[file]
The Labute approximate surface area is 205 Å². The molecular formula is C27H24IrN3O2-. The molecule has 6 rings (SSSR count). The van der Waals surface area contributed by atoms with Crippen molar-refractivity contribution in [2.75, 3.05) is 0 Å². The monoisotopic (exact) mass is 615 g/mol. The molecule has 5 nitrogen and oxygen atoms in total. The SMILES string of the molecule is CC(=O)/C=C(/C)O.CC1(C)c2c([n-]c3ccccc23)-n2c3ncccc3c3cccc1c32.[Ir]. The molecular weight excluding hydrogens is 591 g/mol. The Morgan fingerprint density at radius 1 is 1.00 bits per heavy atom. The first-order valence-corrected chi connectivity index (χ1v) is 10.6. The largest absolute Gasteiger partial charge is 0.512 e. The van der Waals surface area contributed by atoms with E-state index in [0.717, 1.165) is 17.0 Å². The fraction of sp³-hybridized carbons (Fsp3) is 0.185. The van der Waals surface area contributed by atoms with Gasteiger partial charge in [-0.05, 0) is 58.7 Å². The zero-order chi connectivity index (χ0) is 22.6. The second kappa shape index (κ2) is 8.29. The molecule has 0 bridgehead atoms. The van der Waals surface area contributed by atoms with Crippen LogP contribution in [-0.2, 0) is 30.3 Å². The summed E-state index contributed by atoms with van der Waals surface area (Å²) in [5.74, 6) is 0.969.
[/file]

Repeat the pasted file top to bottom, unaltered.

The Labute approximate surface area is 205 Å². The molecular formula is C27H24IrN3O2-. The molecule has 6 rings (SSSR count). The van der Waals surface area contributed by atoms with Crippen molar-refractivity contribution in [2.75, 3.05) is 0 Å². The monoisotopic (exact) mass is 615 g/mol. The molecule has 5 nitrogen and oxygen atoms in total. The SMILES string of the molecule is CC(=O)/C=C(/C)O.CC1(C)c2c([n-]c3ccccc23)-n2c3ncccc3c3cccc1c32.[Ir]. The molecular weight excluding hydrogens is 591 g/mol. The Morgan fingerprint density at radius 1 is 1.00 bits per heavy atom. The first-order valence-corrected chi connectivity index (χ1v) is 10.6. The largest absolute Gasteiger partial charge is 0.512 e. The van der Waals surface area contributed by atoms with E-state index in [0.717, 1.165) is 17.0 Å². The fraction of sp³-hybridized carbons (Fsp3) is 0.185. The van der Waals surface area contributed by atoms with Gasteiger partial charge in [-0.05, 0) is 58.7 Å². The zero-order chi connectivity index (χ0) is 22.6. The second kappa shape index (κ2) is 8.29. The molecule has 0 bridgehead atoms. The van der Waals surface area contributed by atoms with Crippen LogP contribution in [-0.2, 0) is 30.3 Å². The summed E-state index contributed by atoms with van der Waals surface area (Å²) in [5.74, 6) is 0.969.